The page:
260 people attend ORV workshop

January 12, 2015
dune meeting - 1

A massive crowd attended the workshop at the former Golden Elementary School in Mears regarding the Silver State Park ORV area.

By Allison Scarbrough. OCP Editor.

MEARS — Approximately 260 people attended a “Silver Lake Off-Road Vehicle Area (SLORVA) Workshop” Monday evening, Jan. 12, in the former Golden Elementary School.

The workshop was organized by state officials to gain input from dune users and local business people regarding the proposed changes to the sand dune voucher system at Silver Lake State Park that sparked an outrage last month.

Department of Natural Resources, local law enforcement officials, State Rep. Jon Bumstead (R-Newaygo) and State Senator Goeff

DNR Chief of Parks and Recreation Ronald Olson facilitates Monday night's workshop, which was aimed at gaining feedback toward improving the ORV area at Silver Lake State Park.

DNR Chief of Parks and Recreation Ronald Olson facilitates Monday night’s workshop, which was aimed at gaining feedback toward improving the ORV area at Silver Lake State Park.

Hansen (R-Hart) also attended the meeting. DNR Chief of Parks and Recreation Ronald Olson facilitated the workshop, which was aimed at gaining feedback toward improving the ORV area over the next few years.

The proposed voucher system changes, which were designed to eliminate the extremely long lines to get into the ORV area, were met with strong opposition by dunes users last month. It was initially proposed that dune riders would be required to purchase $10 vouchers for each vehicle 24 hours in advance for weekend and holiday use, but the price was later dropped to $3. A December vote by the Michigan State Parks Advisory Committee regarding the voucher system was tabled in response to the public outcry.

“The DNR is here to listen,” Hansen told the large crowd packed into the small school’s gym. “It’s a big deal to this area, and they want to make sure they’re doing what’s right.”

Bumstead said the main priority is “how can people enjoy themselves safely.”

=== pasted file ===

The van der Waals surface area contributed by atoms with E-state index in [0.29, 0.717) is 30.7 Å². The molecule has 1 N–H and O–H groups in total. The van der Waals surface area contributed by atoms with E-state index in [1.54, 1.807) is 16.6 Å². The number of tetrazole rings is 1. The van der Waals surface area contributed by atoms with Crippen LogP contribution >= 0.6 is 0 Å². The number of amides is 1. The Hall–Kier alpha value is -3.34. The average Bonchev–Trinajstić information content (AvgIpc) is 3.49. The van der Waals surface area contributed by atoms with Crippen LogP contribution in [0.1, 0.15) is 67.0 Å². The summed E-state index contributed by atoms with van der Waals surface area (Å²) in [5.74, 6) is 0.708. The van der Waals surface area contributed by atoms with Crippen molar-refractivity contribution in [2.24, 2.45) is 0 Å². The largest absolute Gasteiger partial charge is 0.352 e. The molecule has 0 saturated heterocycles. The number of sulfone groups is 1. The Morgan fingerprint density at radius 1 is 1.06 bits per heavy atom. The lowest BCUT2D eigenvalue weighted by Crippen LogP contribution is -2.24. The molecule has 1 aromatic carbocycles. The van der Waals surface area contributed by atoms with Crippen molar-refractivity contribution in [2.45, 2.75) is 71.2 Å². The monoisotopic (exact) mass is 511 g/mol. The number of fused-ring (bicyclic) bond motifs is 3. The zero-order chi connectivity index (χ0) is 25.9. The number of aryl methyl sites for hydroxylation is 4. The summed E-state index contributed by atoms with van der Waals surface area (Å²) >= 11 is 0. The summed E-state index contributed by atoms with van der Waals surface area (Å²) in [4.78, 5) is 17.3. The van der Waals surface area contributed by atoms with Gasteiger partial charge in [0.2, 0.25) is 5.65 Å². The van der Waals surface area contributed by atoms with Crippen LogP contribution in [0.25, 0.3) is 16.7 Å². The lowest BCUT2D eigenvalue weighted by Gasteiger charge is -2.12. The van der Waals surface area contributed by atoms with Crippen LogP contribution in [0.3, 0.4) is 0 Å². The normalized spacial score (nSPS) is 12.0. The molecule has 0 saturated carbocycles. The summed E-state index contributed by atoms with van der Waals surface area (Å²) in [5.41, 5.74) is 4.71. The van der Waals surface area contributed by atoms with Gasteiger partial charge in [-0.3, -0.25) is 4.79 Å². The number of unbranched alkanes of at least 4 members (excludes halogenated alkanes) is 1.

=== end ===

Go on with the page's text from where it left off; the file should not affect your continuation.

Olson had the huge crowd divide into smaller groups to come up with three to five ideas to improve the ORV area. Some of the groups had to gather in the hallway, the building entrance and classrooms due to the large turnout in the small school building which is now the Golden Township Hall.

DNR Chief of Parks and Recreation Ronald Olson addresses the huge crowd.

DNR Chief of Parks and Recreation Ronald Olson addresses the huge crowd.

“You are passionate users — you care,” Olson told the crowd. “Why do you go on the dunes in the first place? Because you love it.”

He asked for a show of hands of how many people were from over 100 miles away, and nearly half the audience raised their hands.

“Any idea is a good idea,” Olson said. “This is not the place to argue. The hill wasn’t built yesterday — it has been here a long time. We’re here to make it better.

“We’re willing to pilot things,” the DNR chief said. “If it doesn’t work, we will change it. No one in this room wants to wait in a four-mile-long line. This is a big deal for the local community. Silver Lake is a big deal. We want to get this right, and it may take us a few years to get it right.”

Local businessmen Chad Coker, Chad Dumont and Albert Bancroft approached the DNR recently about adding more parking to eliminate the long lines. Olson said Monday night that adding more parking could be problematic, because the site is a critical dune area.

However, adding more parking was a priority that many groups suggested during the workshop. They also called for no vouchers and having a dune-ready entrance. Other groups suggested using the voucher center parking lot for trailer parking and adding bathrooms.

Of the many ideas suggested, the common theme was no vouchers and expanded parking.

After all of the groups’ ideas were shared, Olson said a task force will be formed. There were sign-up sheets for people interested in being on the task force. They could sign up for five different categories: (1) clubs and group representatives; (2) business community; (3) locals who live less than 20 miles away; (4) people who live 20-100 miles away; (5) and those who live 100 or more miles away. The “Friends of the Silver Lake ORV Area” will be comprised of about 15 representatives, Olson said. Names will randomly be drawn from a hat for each category to form the group that will work with local law enforcement to develop a “strategic plan.”

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